Ben Shapiro’s essay, We Have Nothing Left Holding Us Together, says it well. Read the whole thing below (emphases added). Despite what they say, liberals/progressives/the Left are not pursuing unity.
On Friday, a South Carolina high school stopped students from bringing American flags to a football game against a heavily Hispanic rival school. Why? The principal was presumably worried that waving the flag might offend the Hispanic students. According to the principal, “This decision would be made anytime that the American flag, or any other symbol, sign, cheer, or action on the part of our fans would potentially compromise the safety of all in attendance at a school event.”
This isn’t the first such situation. The 9th U.S. Circuit Court of Appeals ruled last year that a public school in California could ban students from wearing a shirt emblazoned with an American flag on Cinco de Mayo thanks to fears over racial conflict at the school. The lawyer for the children complained, “This opens the door for a school to suppress any viewpoints that are opposed by a band of vocal and violent bullies.”
Meanwhile, has-been San Francisco 49ers quarterback Colin Kaepernick has been widely praised in the media for refusing to stand for the national anthem during football games. “I am not going to stand up to show pride in a flag for a country that oppresses black people and people of color,” explained the man earning an average of $19,000,000 per year for sitting on the bench. He continued: “To me, this is bigger than football and it would be selfish on my part to look the other way. There are bodies in the street and people getting paid leave and getting away with murder.”
We’re watching the end of America in real time.
That doesn’t mean that the country’s on the verge of actual implosion. But the idea of America required a common definition of being American: a love of country on the basis of its founding philosophy. That has now been undermined by the left.
Love of country doesn’t mean that you have to love everything about America, or that you can’t criticize America. But loving America means understanding that the country was founded on a unique basis — a uniquely good basis. That’s what the flag stands for. Not ethnic superiority or racial solidarity or police brutality but the notion of individual liberty and equal rights before God. But with the destruction of that central principle, the ties that bind us together are fraying. And the left loves that.
In fact, the two defining philosophical iterations of the modern left both make war with the ties that bind us together. In President Obama’s landmark second inaugural address, he openly said, “Being true to our founding documents … does not mean we all define liberty in exactly the same way.” This is the kind of definition worshipped by Justice Anthony Kennedy, who has singlehandedly redefined the Constitution. He said, “At the heart of liberty is the right to define one’s own concept of existence, of meaning, of the universe, and of the mystery of human life.”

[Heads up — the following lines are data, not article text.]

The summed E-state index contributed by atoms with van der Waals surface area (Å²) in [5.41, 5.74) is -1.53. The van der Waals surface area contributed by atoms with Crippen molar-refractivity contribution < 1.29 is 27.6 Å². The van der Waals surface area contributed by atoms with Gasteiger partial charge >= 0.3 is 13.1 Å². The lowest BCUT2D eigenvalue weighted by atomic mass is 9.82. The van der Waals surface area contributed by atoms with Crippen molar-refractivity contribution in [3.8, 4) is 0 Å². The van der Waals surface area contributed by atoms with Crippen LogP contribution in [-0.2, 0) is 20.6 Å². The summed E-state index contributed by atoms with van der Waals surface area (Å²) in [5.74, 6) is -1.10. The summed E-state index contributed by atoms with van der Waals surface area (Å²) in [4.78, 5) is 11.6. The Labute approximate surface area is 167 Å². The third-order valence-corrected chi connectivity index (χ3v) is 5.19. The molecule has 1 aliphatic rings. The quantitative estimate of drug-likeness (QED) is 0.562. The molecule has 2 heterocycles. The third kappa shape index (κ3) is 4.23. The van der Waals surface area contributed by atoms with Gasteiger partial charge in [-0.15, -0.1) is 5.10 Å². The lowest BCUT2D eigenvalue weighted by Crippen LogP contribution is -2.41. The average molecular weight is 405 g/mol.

But this means that liberty has no real definition outside of “stuff I want to do.” And we all want to do different stuff, sometimes at the expense of other people’s liberty. Subjective definitions of liberty, rather than a common definition, means a conflict of all against all, or at least a conflict of a government controlled by some who are targeting everyone else. It means that our flag is no longer a common symbol for our shared definition of liberty. It’s just a rag that means different things to different people based on their subjective experiences and definitions of reality.
And that means we have nothing holding us together.
The only way to restore the ties that bind us is to rededicate ourselves to the notion of liberty for which generations of Americans fought and died. But that won’t happen so long as the left insists that their feelings are more important than your rights.
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Isaac Asimov (1920-1992) was one of the most prolific writers of the 20th century, having authored or edited more than 500 books. The level of his genius is evidenced by the fact that those works have been published in 9 of the 10 major categories of the Dewey Decimal Classification systems used in libraries. A professor of biochemistry, he wrote nonfiction in popular science, science textbooks, essays and literary criticism. He is, however, probably more well know for his hard science fiction, mystery, and fantasy writings. A contemporary of Robert Heinlein and Arthur C. Clarke, Asimov was considered one of the “Big Three” writers of science fiction during his lifetime.